- Mountbatten by Philip Ziegler
Collins, 786 pp, £15.00, March 1985, ISBN 0 00 216543 0
‘Dickie, you’re so crooked that if you swallowed a nail you’d shit a corkscrew!’ Thus the irascible Field Marshal Sir Gerald Templer, in a ‘Templerism’ openly addressed to Lord Louis Mountbatten. It is one of Philip Ziegler’s virtues as an official biographer that he is willing to quote the unkind as well as the kind remarks about his hero. Another is his readability: a seven-hundred-page opus that crackles with interest, intelligence and good judgment from the beginning of Mountbatten’s meteoric appearance in the 20th century to his end as a victim of the IRA; the portrait of a man who, born a royal German prince, was reduced to the courtesy title of Lord and, by a mixture of talent, industry and naked ambition, seared his way into naval, military and finally political history – as well as the longest entry in Britain’s Who’s Who.
Louis Francis Albert Victor Nicholas, Prince of Battenberg, was born on 25 June 1900, the second son of Queen Victoria’s granddaughter, Princess Victoria. His father, grandson of the Grand Duke of Hesse-Darmstadt and son of Prince Alexander of Battenberg, had joined the British Navy in 1868: a chequered career which saw him become First Sea Lord in 1912 but fall to English bigotry shortly after the outbreak of war, when he was forced to resign. The war did not, as expected, end by Christmas and Admiral Battenberg was never to be reinstated: indeed, by 1917 he had even to resign his German princedom and estates in Germany, becoming instead the first Marquess of Milford Haven. The Marquess’s second son, nicknamed Dickie, serving on board the flagship of the Grand Fleet as a midshipman, was demoted and Anglicised to simple Lord Louis Mountbatten: but far from deflating the young midshipman’s ego, the loss of his German title seems only to have fuelled Mountbatten’s wish to succeed. In this respect, his career mirrored that of the young Winston Churchill, also a second son, and also filled with a driving ambition to redeem his father’s fall from grace. Both boys performed like dunces at school, only to be spurred by vengeful passion towards early lustre. Both boys used their mother’s influence to achieve promotion in their chosen service. Both boys from then on pulled strings shamelessly to see action and win medals.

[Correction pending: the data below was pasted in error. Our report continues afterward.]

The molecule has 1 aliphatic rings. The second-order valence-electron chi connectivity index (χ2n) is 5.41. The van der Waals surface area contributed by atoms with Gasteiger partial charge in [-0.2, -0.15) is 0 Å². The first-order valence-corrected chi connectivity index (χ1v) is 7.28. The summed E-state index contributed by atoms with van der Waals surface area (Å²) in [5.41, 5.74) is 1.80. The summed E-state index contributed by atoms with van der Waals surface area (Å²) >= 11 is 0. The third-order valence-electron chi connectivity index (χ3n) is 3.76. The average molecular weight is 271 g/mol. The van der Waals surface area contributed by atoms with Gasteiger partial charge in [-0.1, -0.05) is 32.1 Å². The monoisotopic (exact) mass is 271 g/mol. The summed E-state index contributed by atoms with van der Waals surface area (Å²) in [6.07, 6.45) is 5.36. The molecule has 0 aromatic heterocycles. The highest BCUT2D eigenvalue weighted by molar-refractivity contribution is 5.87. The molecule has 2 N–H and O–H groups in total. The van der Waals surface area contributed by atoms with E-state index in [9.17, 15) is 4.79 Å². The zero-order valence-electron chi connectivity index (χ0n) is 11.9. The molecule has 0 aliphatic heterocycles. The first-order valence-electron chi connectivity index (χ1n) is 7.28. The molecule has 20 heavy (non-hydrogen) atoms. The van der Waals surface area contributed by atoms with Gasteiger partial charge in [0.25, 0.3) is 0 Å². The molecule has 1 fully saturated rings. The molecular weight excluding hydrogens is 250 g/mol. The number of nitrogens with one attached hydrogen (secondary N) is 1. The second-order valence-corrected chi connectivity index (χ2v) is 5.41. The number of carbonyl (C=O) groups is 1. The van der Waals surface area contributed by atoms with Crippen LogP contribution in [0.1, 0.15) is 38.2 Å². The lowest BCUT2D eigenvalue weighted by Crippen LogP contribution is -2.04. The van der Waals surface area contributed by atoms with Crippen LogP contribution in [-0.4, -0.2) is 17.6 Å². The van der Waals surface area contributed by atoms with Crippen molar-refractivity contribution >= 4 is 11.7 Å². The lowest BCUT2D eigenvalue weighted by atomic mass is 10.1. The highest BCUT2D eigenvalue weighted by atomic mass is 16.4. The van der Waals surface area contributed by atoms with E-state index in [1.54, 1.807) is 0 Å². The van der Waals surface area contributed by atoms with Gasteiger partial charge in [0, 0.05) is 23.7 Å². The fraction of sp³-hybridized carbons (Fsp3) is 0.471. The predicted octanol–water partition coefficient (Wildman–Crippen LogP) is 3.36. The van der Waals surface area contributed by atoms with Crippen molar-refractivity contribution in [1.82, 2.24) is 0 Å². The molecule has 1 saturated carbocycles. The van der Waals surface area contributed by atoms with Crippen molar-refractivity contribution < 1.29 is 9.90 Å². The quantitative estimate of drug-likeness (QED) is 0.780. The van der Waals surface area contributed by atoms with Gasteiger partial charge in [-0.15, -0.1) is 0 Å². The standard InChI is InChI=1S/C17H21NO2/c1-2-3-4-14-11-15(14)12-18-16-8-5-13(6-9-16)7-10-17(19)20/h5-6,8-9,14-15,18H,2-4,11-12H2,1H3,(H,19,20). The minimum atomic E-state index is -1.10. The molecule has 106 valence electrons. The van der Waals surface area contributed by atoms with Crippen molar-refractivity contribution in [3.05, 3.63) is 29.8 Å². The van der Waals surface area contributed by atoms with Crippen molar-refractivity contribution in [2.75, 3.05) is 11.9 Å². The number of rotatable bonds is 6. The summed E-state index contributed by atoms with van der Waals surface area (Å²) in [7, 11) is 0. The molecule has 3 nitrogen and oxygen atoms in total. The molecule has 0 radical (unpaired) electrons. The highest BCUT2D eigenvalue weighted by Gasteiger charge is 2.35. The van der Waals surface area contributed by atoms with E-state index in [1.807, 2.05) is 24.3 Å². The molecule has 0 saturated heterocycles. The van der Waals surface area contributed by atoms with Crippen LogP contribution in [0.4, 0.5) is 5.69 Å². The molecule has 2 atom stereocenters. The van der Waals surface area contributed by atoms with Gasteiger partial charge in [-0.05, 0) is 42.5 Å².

Though he missed the battle of Jutland, Mountbatten saw war service in a submarine as a sub-lieutenant, went up to Cambridge and, at the age of 20, contrived to be chosen as ADC to the Prince of Wales aboard the Renown. As ‘best friend’ of the heir to the British throne and an energetic naval officer in his own right, Mountbatten was paving his own way to stardom – which he soon assisted by marrying one of the richest heiresses in Europe, Edwina Ashley. With money behind him, royal patronage, and a burning ambition to shine in every naval posting he could engineer, Mountbatten’s rise was assured.
This part of Mountbatten’s supremely eventful life is told with great panache by Ziegler. The author’s intelligence and graceful style sweep the reader towards the meat of the book. Accusations of practising homosexuality are well parried, while Edwina’s adulterous liaisons are freely acknowledged. Nothing is hidden, nothing is explored. It is a masterly exercise in balanced biographical narrative – lacking in profundity, perhaps, but singularly appropriate to the subject. For this must be said: Ziegler was confronted by one of the most difficult undertakings in the business. Not for nothing was Mountbatten nicknamed ‘the Snake’. Moreover, his sedulous attempts to weave a myth around his achievements have made him a favourite target for literary as well as terrorist assassination. Philip Ziegler’s dilemma was how he could sympathetically record, as official biographer, the life of one of the most self-aggrandising figures of our time.